For members


‘Restrictions and bans’: What to know about Switzerland’s new energy crisis plan

While the issue of power outages is not new and has been debated by the authorities before, the Federal Council has announced the steps it would take if energy becomes scarce in Switzerland.

‘Restrictions and bans’: What to know about Switzerland’s new energy crisis plan
The government will do whatever is necessary to prevent blackouts. Photo by Oleksandr GIMANOV / AFP

Officials have been hinting that the much-feared shortage of gas, which is used to generate electricity, is not a realistic scenario for Switzerland.

“For this winter, the good news is that the risk of a gas shortage remains relatively low,” Economy Minister Guy Parmelin said earlier in November.

While Switzerland relies heavily on foreign sources, Parmelin pointed out that “in the countries around us, stocks are between 95 and 100 percent full. The Swiss gas industry has also done its job by reserving its 15 percent [of gas] abroad.”

However, the government is preparing for the “worst-case” scenario, such as a serious energy shortage that would impact private households and essential industries alike. On Wednesday, it announced its plan, which the cantons have to respond to by December 12th.

“If a shortage should nevertheless occur, the Federal Council will regulate the electricity supply by means of time-limited measures in order to preserve the stability of the network and to secure the supply. Each level of measures aims to avoid more serious consequences, which would require more drastic measures,” authorities said.

What steps will the government take?

“In the event of a serious electricity shortage, the measures would be adapted to the severity of the shortage and the concrete situation, before the ordinances come into force,” the Federal Council noted.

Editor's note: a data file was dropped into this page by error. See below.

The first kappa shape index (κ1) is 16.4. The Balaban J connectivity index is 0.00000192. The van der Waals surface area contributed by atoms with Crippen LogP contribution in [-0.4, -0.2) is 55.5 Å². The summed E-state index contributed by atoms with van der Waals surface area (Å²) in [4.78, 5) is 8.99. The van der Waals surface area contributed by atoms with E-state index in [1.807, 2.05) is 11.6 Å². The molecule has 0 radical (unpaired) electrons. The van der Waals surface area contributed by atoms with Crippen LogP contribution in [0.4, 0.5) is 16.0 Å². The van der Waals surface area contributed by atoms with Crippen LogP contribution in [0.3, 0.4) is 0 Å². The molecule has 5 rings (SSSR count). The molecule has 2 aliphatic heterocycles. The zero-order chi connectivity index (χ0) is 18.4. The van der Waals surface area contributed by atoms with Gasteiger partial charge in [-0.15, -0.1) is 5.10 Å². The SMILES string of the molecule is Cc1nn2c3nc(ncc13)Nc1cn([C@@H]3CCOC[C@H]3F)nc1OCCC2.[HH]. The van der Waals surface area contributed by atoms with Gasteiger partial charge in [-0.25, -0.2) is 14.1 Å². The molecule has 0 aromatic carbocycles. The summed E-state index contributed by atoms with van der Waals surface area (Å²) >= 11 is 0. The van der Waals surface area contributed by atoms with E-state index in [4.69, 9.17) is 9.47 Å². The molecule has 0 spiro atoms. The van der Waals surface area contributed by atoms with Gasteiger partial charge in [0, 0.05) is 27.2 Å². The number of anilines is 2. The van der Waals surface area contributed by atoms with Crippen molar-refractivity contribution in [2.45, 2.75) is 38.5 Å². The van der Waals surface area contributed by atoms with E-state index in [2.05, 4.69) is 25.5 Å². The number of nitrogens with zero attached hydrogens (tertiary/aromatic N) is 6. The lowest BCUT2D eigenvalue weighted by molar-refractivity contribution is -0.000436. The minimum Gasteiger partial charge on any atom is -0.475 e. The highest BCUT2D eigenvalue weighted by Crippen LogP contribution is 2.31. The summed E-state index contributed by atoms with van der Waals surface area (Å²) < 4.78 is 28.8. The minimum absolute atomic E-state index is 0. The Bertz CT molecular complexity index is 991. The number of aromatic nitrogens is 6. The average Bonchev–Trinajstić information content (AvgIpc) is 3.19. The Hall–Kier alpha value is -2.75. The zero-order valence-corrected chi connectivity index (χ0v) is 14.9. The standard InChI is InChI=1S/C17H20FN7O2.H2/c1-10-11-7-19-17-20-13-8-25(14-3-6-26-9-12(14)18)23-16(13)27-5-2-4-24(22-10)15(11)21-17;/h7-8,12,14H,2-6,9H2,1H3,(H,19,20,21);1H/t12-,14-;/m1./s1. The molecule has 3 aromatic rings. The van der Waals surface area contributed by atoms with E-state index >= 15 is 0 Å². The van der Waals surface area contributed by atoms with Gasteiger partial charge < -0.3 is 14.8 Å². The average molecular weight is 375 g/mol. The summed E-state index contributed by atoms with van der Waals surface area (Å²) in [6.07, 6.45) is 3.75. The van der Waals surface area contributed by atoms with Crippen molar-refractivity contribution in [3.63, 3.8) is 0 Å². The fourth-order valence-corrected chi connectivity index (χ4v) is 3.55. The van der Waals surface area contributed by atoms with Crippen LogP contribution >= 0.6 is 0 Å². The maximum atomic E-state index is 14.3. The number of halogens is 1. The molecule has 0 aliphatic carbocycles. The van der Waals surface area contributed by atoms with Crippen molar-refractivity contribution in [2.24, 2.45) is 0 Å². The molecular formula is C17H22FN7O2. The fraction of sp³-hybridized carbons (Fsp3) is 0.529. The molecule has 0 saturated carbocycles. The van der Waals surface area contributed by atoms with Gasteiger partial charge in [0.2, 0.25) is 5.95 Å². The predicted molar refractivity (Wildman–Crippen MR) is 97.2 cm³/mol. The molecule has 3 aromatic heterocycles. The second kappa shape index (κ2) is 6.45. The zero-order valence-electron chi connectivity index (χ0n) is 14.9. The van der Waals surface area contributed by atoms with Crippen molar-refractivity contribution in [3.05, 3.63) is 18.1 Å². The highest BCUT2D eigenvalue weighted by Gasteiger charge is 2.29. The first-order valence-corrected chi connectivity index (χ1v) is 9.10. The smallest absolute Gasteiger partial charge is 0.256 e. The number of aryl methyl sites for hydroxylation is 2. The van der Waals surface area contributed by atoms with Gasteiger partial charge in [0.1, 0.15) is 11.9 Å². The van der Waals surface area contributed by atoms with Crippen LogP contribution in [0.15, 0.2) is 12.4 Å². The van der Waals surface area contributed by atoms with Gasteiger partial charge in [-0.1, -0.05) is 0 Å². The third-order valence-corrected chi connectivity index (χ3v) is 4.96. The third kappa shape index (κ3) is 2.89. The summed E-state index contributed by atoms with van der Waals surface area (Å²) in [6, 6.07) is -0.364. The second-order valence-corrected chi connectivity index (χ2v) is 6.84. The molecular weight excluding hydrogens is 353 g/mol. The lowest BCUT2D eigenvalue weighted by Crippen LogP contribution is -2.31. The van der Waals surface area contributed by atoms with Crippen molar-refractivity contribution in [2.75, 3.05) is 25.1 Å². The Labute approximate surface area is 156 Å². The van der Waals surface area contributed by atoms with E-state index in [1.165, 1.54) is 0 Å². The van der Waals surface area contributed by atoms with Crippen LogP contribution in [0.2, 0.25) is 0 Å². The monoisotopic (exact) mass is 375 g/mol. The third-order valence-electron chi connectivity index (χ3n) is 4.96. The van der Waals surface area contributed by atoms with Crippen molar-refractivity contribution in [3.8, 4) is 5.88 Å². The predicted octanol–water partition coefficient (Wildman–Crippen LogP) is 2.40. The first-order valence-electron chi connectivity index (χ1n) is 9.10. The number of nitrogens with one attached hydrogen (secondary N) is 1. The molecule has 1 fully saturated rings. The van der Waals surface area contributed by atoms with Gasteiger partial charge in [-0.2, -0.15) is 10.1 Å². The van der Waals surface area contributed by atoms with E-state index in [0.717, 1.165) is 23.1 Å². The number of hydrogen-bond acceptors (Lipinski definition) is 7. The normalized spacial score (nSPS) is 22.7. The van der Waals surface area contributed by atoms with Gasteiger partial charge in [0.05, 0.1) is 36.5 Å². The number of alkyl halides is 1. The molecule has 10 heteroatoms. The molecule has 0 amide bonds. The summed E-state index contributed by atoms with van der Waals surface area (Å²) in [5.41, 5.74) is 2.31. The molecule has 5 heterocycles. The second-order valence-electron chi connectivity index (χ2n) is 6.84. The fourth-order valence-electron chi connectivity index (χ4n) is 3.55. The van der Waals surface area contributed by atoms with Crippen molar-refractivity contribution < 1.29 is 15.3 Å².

First: urgent calls to consumers

In case of an imminent shortage, authorities “would first issue urgent calls to reduce consumption to all electricity consumers,” the government said, adding that “at the same time, the Federal Council could decree initial restrictions and bans on use”.

The Federal Council could decree initial restrictions and bans on use.

“These would be tightened in stages, from the drop in the level of comfort (bans on lighting objects, for example) to more restrictive measures (closure of establishments),” authorities said. 

The government’s goal is to implement measures that target the concrete cases, depending on the supply situation, weather conditions, and the consequences for the economy and the population.

Essential goods and services, however, would be preserved “as much as possible.”

READ MORE: Power outage: Swiss cantons set up plans for emergency services

Second : Electricity quota for large consumers

A more restrictive measure — quotas — would be imposed on consumers with an annual consumption of at least 100 megawatt hours (MWh). The quota would affect more than 34,000 large entities, such as companies, who are responsible for almost half of the current consumption in Switzerland.

“Targeting this group of consumers offers significant savings potential,” the Federal Council said.

The quota would be set for a day or a month, depending on the overall situation.

“For winter 2023/2024, a solution will be developed for companies with sites on different distribution networks, so that they can be subject to the same quota throughout Switzerland.”

READ MORE : What are Switzerland’s new heating rules if there’s an energy shortage?

Third : Load shedding

This last-resort solution is the regulated measure to prevent the widespread network from collapsing and causing a blackout.

However, consumer groups providing vital services, such as power and water supply facilities, emergency response and basic medical care, could be exempted from load shedding to the extent that technical conditions allow it, which would rarely be the case, the Federal Council said.

Therefore, “power cuts would have far-reaching consequences for the economy and the population, and would be accompanied by restrictions with far-reaching consequences. This is why every effort is made to avoid them.”

You, as an individual or a household, can play a part in cutting energy consumption as well. This is how:

What the Swiss government is asking you to do to save energy

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For members


What are Switzerland’s new heating rules if there’s an energy shortage?

Switzerland has announced a set of new temperature rules that would come into force if a gas shortage happens this winter. Here's what you should know.